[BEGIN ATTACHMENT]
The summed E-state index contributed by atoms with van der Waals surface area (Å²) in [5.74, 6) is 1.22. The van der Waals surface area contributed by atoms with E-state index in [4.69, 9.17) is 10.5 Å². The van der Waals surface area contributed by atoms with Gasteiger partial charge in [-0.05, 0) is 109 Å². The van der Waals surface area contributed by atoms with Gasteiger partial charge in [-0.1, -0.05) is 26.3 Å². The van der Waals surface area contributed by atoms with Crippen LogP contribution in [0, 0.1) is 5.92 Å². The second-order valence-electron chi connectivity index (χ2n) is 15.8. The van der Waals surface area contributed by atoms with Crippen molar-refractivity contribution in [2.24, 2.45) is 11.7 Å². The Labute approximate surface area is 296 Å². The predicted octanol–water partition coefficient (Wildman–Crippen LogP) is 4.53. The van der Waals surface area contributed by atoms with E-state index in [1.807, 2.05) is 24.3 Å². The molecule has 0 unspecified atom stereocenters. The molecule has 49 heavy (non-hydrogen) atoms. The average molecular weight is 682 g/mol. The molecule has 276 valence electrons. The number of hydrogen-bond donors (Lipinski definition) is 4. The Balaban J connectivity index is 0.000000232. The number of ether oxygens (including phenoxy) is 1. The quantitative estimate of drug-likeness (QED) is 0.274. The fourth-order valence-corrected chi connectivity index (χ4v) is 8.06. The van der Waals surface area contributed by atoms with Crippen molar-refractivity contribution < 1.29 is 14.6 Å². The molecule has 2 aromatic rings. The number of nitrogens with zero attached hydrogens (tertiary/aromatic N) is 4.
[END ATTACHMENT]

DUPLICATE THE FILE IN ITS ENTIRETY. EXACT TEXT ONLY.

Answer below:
The summed E-state index contributed by atoms with van der Waals surface area (Å²) in [5.74, 6) is 1.22. The van der Waals surface area contributed by atoms with E-state index in [4.69, 9.17) is 10.5 Å². The van der Waals surface area contributed by atoms with Gasteiger partial charge in [-0.05, 0) is 109 Å². The van der Waals surface area contributed by atoms with Gasteiger partial charge in [-0.1, -0.05) is 26.3 Å². The van der Waals surface area contributed by atoms with Crippen LogP contribution in [0, 0.1) is 5.92 Å². The second-order valence-electron chi connectivity index (χ2n) is 15.8. The van der Waals surface area contributed by atoms with Crippen molar-refractivity contribution in [2.24, 2.45) is 11.7 Å². The Labute approximate surface area is 296 Å². The predicted octanol–water partition coefficient (Wildman–Crippen LogP) is 4.53. The van der Waals surface area contributed by atoms with E-state index in [1.807, 2.05) is 24.3 Å². The molecule has 0 unspecified atom stereocenters. The molecule has 49 heavy (non-hydrogen) atoms. The average molecular weight is 682 g/mol. The molecule has 276 valence electrons. The number of hydrogen-bond donors (Lipinski definition) is 4. The Balaban J connectivity index is 0.000000232. The number of ether oxygens (including phenoxy) is 1. The quantitative estimate of drug-likeness (QED) is 0.274. The fourth-order valence-corrected chi connectivity index (χ4v) is 8.06. The van der Waals surface area contributed by atoms with Crippen molar-refractivity contribution < 1.29 is 14.6 Å². The molecule has 2 aromatic rings. The number of nitrogens with zero attached hydrogens (tertiary/aromatic N) is 4.